Forbes went to the trouble of calculating the cost per win for every member of a major conference team from 2009 through 2011, and what they found is that NC State is among the better bang-for-your-buck options in college football. But that's not really what we're talking about here.
The Wildcats spent an average $1,445,623 per victory over the last three seasons. They are closely followed by the Stanford Cardinal ($1,522,942 per win) and NC State Wolfpack ($1,580,752 per win).
This sort of thing can be instructive in professional sports, but I don't think there is much utility to it on the collegiate level. You know, since the players are unpaid and there's no free agency and et cetera. If NC State switched budgets with the brand name schools in college football, it would still be out-recruited, and the financials would paint an entirely different picture. This is the interesting bit: BCS schools averaged $53 million in expenditures ($17.7 million per year) over the three years of this study. NC State spent $36 million, which was more than just two BCS conference schools (UConn, Ole Miss).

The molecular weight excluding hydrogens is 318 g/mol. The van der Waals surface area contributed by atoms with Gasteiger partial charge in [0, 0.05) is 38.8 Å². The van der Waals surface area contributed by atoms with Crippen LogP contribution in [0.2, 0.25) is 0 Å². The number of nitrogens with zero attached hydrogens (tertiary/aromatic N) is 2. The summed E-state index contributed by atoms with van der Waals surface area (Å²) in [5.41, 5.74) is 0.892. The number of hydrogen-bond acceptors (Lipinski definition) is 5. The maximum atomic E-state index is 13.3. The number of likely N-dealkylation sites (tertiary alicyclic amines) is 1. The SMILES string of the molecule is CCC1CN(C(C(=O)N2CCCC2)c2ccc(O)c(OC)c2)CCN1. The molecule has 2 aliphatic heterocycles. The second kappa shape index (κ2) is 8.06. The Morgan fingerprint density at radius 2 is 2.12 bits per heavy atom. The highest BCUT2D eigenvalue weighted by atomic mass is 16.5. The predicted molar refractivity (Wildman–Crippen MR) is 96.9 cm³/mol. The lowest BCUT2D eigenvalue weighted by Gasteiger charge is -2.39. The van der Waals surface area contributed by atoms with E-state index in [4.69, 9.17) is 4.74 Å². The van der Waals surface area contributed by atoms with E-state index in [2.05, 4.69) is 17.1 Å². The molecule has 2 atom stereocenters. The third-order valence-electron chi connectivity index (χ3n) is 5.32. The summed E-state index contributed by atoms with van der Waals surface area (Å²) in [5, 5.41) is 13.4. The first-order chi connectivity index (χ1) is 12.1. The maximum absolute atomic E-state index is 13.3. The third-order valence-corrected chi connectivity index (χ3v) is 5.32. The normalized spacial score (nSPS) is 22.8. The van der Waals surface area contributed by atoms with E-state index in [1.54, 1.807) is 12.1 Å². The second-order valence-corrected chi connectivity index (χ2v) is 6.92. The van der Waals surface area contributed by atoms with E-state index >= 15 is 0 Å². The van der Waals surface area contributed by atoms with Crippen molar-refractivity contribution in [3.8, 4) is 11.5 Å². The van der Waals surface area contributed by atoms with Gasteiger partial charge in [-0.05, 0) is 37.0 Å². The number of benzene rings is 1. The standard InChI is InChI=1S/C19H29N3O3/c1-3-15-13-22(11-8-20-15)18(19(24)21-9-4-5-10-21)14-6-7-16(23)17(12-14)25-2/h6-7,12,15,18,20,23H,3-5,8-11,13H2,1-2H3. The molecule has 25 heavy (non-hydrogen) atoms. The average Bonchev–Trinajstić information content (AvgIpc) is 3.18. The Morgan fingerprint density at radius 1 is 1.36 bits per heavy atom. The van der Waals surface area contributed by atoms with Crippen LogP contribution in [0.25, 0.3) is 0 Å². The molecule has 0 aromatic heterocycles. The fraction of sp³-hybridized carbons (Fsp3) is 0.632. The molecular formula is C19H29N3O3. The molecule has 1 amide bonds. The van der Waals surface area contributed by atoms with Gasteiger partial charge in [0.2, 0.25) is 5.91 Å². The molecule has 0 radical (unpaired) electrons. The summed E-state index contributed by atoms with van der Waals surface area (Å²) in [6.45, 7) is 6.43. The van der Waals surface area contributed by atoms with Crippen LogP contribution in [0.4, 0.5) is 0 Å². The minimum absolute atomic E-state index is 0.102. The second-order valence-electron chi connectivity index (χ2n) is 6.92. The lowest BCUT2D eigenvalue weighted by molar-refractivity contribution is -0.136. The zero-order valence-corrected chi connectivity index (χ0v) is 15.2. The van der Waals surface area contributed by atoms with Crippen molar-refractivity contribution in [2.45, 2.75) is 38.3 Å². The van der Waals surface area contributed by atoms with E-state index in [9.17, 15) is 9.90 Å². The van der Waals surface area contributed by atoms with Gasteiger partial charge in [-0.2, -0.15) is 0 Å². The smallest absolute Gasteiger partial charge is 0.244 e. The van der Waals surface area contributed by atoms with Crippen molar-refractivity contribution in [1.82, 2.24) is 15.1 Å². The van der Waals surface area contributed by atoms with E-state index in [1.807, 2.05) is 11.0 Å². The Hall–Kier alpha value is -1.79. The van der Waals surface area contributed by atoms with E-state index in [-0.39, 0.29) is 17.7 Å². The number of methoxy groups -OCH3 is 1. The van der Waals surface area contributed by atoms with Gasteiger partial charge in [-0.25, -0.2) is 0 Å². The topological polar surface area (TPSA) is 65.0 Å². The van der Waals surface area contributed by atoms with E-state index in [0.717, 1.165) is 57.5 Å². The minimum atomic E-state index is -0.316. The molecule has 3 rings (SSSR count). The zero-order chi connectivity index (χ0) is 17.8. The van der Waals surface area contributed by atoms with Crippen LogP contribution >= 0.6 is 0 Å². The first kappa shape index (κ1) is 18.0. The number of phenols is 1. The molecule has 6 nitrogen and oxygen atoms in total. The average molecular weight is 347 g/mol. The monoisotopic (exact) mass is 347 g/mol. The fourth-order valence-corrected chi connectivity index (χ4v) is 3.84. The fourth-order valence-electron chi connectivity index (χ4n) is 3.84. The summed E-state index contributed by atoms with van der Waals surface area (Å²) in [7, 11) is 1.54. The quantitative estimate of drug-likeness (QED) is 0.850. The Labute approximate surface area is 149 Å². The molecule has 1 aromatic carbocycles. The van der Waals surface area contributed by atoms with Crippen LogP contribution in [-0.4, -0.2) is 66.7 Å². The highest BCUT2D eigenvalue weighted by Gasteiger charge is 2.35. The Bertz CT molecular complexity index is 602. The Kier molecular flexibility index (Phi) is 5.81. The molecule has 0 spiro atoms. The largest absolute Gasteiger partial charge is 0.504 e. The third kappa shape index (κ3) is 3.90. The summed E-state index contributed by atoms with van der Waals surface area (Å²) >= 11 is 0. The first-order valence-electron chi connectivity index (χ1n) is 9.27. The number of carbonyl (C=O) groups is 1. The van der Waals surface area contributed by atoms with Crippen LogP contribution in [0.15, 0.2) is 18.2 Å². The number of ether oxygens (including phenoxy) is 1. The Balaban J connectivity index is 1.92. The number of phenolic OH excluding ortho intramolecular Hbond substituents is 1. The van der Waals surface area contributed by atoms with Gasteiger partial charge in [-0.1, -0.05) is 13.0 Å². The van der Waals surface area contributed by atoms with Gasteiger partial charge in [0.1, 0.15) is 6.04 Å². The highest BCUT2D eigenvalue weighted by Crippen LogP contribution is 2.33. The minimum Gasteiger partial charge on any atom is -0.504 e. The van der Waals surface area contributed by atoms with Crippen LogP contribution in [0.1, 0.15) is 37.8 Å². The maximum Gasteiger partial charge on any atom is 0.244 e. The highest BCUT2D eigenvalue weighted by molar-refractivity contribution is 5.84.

This is not to say that winning at a high level is impossible with this sort of spending--Kansas State is in the same neighborhood, though it benefits from the Bill Snyder voodoo--but it's a good illustration of the challenges NC State's football program faces.
Obviously, how that money is allocated is a crucial part of the story. NC State may be using its available resources more efficiently than other schools, which is what this list implies. It's the recruiting budget that probably would be most telling.
Fundamentally, some sort of "cost per stars" number might be more useful. Because that's ultimately what matters--are you bringing in blue chip talent with the money you're spending? Or just talent on par with your budget? If the wins don't come in proportion with the talent on hand, then that's coaching, not wasteful spending. Process, not outcome. But coaches' salaries go into the expenditures and oh I've gone cross-eyed.